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Knowledge of the Cervical Cancer Screening Process Among Rural and Urban Illinois Women Undergoing Colposcopy

Massad, L. Stewart MD1; Verhulst, Stephen J. PhD2; Hagemeyer, Matthew MD3; Brady, Patricia MD3

Journal of Lower Genital Tract Disease: October 2006 - Volume 10 - Issue 4 - pp 252-255
doi: 10.1097/01.lgt.0000225901.82831.1c
Original Articles

Objective. To describe knowledge of the cervical cancer prevention process among rural and urban women referred for evaluation of abnormal cytology.

Materials and Methods. Women with abnormal screening cervical cytology attending university colposcopy clinics (n = 178) were asked about demographic factors and knowledge of Pap testing, human papillomavirus (HPV) infection, and risk factors for cervical cancer. Responses were tabulated, and correlations assessed.

Results. Only 131 (74%) of 176 responding women understood that Pap tests evaluate the cervix, whereas 137 (78%) understood that Pap tests should be repeated at intervals of 1-3 years. The cancer screening function of a Pap test was identified by 122/177 (69%), but only 99 (56%) knew HPV is sexually transmitted and causes warts and premalignant changes. Rural residence was not associated with knowledge, but older women were more likely to know the nature of the Pap test (p =.005) and the meaning of an abnormal Pap test (p = .04). Women in higher income strata were more likely to understand the meaning of an abnormal Pap test (p = .03), the nature of HPV (p = .005), and risk factors for cervical cancer (p = .03). College graduates were better (p = .0005), and women of greater parity were less (p = .02) able than others to identify the nature of HPV, although neither differed from others in ability to answer other questions correctly (p > .1).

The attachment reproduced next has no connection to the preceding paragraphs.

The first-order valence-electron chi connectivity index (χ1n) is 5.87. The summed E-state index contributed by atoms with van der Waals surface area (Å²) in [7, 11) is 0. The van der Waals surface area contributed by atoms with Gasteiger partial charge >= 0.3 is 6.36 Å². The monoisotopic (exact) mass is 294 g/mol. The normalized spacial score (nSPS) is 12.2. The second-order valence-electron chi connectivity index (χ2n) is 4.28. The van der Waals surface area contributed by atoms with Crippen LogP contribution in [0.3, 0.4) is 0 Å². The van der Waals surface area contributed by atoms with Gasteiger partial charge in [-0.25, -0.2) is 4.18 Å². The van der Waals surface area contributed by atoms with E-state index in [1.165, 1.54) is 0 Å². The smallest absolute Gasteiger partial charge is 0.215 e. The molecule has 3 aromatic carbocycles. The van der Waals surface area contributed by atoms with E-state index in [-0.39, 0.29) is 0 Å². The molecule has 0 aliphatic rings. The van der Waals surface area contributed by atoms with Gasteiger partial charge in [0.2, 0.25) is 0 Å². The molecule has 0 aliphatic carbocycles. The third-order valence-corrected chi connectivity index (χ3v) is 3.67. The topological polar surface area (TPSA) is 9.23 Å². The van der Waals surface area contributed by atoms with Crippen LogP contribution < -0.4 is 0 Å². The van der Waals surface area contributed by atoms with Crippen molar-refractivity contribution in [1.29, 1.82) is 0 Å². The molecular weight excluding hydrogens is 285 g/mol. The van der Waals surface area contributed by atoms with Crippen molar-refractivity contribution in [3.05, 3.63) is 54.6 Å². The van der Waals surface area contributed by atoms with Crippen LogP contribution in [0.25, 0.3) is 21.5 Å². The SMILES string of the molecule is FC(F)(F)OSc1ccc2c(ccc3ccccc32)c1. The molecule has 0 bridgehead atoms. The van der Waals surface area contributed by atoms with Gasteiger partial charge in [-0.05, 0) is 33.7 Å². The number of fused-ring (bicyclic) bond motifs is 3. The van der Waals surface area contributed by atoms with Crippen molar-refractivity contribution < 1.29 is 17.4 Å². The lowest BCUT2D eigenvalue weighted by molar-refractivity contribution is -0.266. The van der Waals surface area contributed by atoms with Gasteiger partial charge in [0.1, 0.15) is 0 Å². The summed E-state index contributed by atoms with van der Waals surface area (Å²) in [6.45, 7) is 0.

Conclusions. Income and education are better predictors of knowledge of the cervical cancer prevention process than rural residence. Higher rates of cervical cancer in rural areas may reflect lower educational attainment and lower income.

Higher cervical cancer rates in rural areas may be attributable to lower educational attainment and income rather than geography.

1Department of Obstetrics and Gynecology, Southern Illinois University School of Medicine, Springfield, IL, 2Office of Statistics and Research Consulting, Southern Illinois University School of Medicine, Springfield, IL, and 3Department of Family Medicine, Southern Illinois University School of Medicine, Springfield, IL

Reprint requests to: L. Stewart Massad, MD, Department of Obstetrics & Gynecology, Southern Illinois University, P.O. Box 19640, Springfield, IL 62794-9640. E-mail: LSMASSAD@ameritech.net

©2006The American Society for Colposcopy and Cervical Pathology